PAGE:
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Naga Spirit Dragon Boating

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by Lexa T (subscribe)
I love to unearth the layers of the story, finding the essence with my endless questions and what I sense. Enjoy the reads. Travel
Published August 5th 2012
Fit, fast and friendly

Imagine spending a glorious morning on a boat on the iconic waterways of Sydney Harbour. Ahhh bliss!

Time to take in the sights and a bit of a rest

Oh, one thing I forgot to mention; you will have to do your own very fast paddling. A mere formality!

Dragon Boating with Naga Spirit is a hearty exercise on Sydney's iconic Harbour

What is Dragon Boating? It is the fastest growing sport in Australia and rapidly becoming popular across the world. It draws equal numbers of males and females from a diverse demographic an occupational backgrounds and age groups.

[ADVERT]Dragon Boating with Naga Spirit is a fun and exciting sport where you will get fit, meet new friends, and, of course, spend fabulous time on Sydney Harbour's waterways taking in some fantastic views. This team is one of the few who also has great team social outings.

The fitness level required covers a broad spectrum - you can be fit, kind of fit, want to be fit or go just for fun. It is entirely up to you, depending on what you want from the sport.

In full team uniform and drums a drumming, this is where they go all out ballistic paddling.

I rocked up in the 'kind of fit' category and knowing very little. I met some of the very friendly team members in the car park and performed several stretches to warm up those back, shoulder and arm muscles, which do the paddling work, and your legs and feet, which have some purpose, although on a smaller scale. Prepped with the safety do's and don'ts and paddle how to's, I was set.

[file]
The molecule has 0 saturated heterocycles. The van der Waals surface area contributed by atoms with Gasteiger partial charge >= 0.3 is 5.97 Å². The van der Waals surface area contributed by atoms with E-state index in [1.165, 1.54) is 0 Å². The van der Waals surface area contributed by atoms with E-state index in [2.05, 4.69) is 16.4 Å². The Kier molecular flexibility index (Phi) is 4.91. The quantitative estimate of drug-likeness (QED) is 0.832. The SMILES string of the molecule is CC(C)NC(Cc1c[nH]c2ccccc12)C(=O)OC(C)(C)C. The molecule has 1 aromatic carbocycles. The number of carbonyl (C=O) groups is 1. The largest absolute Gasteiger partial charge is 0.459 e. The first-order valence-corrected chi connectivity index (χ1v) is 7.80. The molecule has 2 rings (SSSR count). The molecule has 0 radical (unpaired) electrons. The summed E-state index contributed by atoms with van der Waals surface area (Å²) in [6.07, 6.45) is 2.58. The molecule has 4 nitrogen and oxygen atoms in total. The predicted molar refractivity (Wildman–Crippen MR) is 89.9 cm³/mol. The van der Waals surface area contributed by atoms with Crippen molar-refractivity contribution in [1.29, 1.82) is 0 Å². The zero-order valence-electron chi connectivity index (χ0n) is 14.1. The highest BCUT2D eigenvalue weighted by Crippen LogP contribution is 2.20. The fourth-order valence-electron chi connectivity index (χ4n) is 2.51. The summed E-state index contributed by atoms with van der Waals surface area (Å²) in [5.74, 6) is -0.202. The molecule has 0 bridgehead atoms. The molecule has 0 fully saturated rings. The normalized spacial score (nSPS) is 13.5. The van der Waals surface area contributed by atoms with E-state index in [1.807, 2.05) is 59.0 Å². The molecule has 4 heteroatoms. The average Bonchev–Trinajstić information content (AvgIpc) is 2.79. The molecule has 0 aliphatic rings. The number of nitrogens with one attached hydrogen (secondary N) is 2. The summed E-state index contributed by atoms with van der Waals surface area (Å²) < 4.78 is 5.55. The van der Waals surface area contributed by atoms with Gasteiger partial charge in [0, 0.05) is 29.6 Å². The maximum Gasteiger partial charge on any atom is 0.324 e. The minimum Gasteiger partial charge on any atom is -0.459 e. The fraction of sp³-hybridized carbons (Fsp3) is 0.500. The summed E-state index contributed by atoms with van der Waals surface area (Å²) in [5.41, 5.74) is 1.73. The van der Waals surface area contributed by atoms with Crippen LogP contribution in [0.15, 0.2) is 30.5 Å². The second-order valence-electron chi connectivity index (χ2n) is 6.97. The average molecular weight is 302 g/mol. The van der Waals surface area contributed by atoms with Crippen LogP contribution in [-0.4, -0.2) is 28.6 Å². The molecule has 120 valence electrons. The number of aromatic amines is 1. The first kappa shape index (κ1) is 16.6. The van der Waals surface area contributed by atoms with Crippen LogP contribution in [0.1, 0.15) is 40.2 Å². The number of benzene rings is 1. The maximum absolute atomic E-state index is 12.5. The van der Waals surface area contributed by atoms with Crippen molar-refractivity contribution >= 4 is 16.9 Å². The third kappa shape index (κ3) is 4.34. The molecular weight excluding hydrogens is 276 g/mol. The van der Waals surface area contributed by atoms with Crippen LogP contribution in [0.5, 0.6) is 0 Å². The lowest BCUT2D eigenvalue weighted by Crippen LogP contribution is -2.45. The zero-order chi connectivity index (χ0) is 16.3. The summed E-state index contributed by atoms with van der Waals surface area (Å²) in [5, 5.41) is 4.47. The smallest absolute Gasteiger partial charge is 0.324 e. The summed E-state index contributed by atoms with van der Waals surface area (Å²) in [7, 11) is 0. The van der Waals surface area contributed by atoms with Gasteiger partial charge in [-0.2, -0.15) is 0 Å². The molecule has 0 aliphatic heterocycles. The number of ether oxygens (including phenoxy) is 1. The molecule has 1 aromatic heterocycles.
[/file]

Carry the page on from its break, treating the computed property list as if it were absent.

We headed to the water ramp and climbed into a twelve seater Dragon boat. Newbies get to sit in the back seats. I thought this was a good move, no one could see if I couldn't keep up my end of the paddling. Wrong! Ian, our coach, stood right behind me steering the boat and calling out commands.

In the first 15 minutes, I couldn't keep up with the pace of the team's rapid paddling strokes, so I just did my best. Ian gave me very helpful tips and corrected my sometimes wonky strokes. It wasn't difficult and I soon got the hang of it.

I think this was 'very fast' paddling. OK so I was bludging. My excuse was "I needed to take a photo", it was valid!

We paddled in short series of speed strokes, 'fast, very fast and incredibly fast' - or so I thought. Then I was told they reserved the 'all out ballistic super fast' strokes for races. I kind of liked the occasional 'stops and drifts', it gave me time to rest my weary arms and take a few pics of the scenery.